<a href="http://www.ie.edu/IE/php/en/profesores_medios_detalle.php?id=325">Francisco López Lubián. Professor. IE Business School</a>
1 April 2008
The subprime crisis, which began with problems of liquidity, is now a confidence and profit crisis with a marked impact on the real economy. The virtuous circle could be turning vicious.
The financial crisis unleashed last summer was previously announced and summarised by reports from international organisations such as the IMF and the BIS. Essentially, the message at the time was: the real economy, fine; but be careful with the excesses of the financial economy.
At present, can we confirm that the crisis is essentially financial or are we in a situation where the elements necessary for a perfect storm have been blown together?
One summary of the facts could be the following:
1) Recent years of expansive monetary policy with negative interest rates in real terms, which has allowed intense growth in consumerism and investment (homes, corporate takeovers) based on significant family and corporate leverage.
2) A widespread development of financial products, especially credit risk transfer (CDS, CLO/CDO), on both a national and international scale.
3) An increase in the securitisation of credits, which has enabled an apparent alienation of risk and profits obtained simply from the structure.
4) The purchase of this securitised debt by investors who were looking for a higher level of profitability than that offered by the traditional markets on a scenario of very low interest rates.
So far, the sequence of events is logical and reveals an intelligent mechanism for generating wealth, used wisely. So, what has gone wrong in the process? The very wisdom aimed at finding a balance between the apparent profitability (not adjusted by the risk) and the real profitability (adjusted by the risk).
Indeed, rating agencies responsible for classifying these structured debt issues awarded the highest scores to securitised assets that included mortgage loans (the sadly famous subprimes) with high risk, since they were only profitable if there was an indefinite and permanent increase in the price of real assets (the homes) which, in many cases, were already overvalued. Furthermore, the said "additional" profitability could only apply if there were no defaults by the debtors (families, occasionally with low resources). It seemed that the said families would always be immune to factors such as increases in interest rates or unemployment. Finally, as on so many occasions, inflation reappeared, the interest rates increased, the growth slowed down, the defaults appeared and... the price of the credit risk was adjusted and caused significant losses among investors, who had invested in securities with a theoretical minimum risk. Furthermore, a certain lack of transparency brought about the odd crisis of trust among the economic brokers, which has simply worsened the situation. The theoretical virtuous circle of the generation of value began to turn into a vicious circle of reluctance and paralysis.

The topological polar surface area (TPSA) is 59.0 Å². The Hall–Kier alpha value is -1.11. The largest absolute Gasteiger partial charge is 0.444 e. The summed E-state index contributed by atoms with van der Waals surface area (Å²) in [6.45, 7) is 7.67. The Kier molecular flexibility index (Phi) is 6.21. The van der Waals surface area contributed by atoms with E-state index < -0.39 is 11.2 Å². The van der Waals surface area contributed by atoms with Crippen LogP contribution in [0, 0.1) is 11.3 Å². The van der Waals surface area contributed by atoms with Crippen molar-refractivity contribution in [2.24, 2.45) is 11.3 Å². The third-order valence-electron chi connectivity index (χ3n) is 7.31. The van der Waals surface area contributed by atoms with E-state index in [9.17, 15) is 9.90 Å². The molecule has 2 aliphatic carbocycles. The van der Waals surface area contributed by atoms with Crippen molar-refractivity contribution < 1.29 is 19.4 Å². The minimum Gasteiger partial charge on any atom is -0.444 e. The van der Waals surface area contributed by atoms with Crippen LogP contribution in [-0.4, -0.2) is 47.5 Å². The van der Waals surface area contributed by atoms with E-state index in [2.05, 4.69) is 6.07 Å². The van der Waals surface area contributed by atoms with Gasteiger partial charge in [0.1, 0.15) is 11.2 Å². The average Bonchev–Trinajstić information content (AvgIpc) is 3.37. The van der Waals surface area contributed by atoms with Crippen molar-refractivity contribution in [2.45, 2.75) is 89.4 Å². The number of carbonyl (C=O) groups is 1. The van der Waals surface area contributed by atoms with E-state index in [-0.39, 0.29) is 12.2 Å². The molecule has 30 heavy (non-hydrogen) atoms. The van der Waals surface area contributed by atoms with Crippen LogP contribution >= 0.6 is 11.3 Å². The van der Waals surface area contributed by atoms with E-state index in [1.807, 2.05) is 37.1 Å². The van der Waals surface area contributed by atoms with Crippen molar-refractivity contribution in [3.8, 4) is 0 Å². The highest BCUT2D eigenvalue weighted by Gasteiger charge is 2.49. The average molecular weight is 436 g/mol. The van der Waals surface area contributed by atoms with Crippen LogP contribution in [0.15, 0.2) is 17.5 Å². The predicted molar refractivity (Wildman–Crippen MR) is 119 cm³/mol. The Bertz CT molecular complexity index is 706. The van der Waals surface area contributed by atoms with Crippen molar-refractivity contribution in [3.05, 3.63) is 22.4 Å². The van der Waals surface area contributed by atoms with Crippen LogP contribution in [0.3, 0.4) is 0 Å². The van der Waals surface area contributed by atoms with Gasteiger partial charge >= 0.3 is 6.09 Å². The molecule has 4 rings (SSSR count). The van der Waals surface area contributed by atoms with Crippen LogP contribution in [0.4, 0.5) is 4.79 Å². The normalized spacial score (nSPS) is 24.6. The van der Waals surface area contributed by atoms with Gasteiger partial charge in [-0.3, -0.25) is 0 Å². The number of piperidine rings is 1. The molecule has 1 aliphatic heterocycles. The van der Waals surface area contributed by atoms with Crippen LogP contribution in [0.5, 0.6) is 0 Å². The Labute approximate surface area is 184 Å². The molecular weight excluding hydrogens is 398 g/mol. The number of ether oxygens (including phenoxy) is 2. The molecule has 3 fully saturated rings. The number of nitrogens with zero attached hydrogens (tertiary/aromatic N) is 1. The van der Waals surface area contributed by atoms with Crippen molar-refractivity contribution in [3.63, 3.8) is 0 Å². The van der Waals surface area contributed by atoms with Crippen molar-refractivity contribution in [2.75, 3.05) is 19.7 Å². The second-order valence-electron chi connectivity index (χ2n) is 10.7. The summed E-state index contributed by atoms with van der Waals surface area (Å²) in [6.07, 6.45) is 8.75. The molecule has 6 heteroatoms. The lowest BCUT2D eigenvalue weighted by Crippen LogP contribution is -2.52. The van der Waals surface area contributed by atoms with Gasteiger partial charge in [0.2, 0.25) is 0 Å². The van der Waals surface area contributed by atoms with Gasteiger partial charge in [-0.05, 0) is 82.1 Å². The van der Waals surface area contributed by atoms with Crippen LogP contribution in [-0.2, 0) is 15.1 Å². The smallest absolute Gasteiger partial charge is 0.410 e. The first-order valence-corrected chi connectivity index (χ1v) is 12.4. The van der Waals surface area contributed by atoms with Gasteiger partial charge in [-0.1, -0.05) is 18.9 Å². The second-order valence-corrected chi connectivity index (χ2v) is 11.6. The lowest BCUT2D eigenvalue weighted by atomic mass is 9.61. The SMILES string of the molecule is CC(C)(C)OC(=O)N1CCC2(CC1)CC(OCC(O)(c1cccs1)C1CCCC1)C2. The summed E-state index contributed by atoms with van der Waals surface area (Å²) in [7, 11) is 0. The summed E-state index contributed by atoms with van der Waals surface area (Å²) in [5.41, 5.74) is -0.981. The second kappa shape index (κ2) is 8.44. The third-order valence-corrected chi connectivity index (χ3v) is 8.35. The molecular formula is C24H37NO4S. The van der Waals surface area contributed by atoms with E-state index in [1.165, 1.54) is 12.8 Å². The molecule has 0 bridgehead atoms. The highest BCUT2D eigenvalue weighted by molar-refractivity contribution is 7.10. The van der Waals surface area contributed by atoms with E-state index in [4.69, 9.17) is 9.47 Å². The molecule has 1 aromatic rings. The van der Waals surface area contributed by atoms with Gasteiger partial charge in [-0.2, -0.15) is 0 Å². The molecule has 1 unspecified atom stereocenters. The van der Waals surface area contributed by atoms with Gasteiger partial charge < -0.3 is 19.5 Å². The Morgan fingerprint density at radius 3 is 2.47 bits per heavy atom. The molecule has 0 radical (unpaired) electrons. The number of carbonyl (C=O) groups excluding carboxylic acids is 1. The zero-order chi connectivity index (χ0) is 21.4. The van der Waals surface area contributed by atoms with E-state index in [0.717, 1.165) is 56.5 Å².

What began as a liquidity crisis became a crisis of trust, in some cases a crisis of profitability, with obvious effects on the real economy. The elements of what could be referred to as a perfect storm have been blown together: a sudden halt to the demand for homes (the usual reversion to the average of any excess demand has become an average blow), unemployment, a fall in consumerism, economic deceleration...
What can be done? The formulas are few and far between, well known and quite difficult: for the shortage of liquidity, massive injections of liquidity from the monetary authorities (how much? Until when?); for the slowing down of the economy, a reduction in interest rates (how much of a reduction?) and budgetary and fiscal ease (with the consequent secondary effects). Perhaps the most complicated part will be to implement the necessary legislative changes to improve transparency in the portfolios of financial investors and the models for valuing the price of the risk and its covers, based on the financial institutions´ need for capital. It would appear that Basle II has a long road ahead.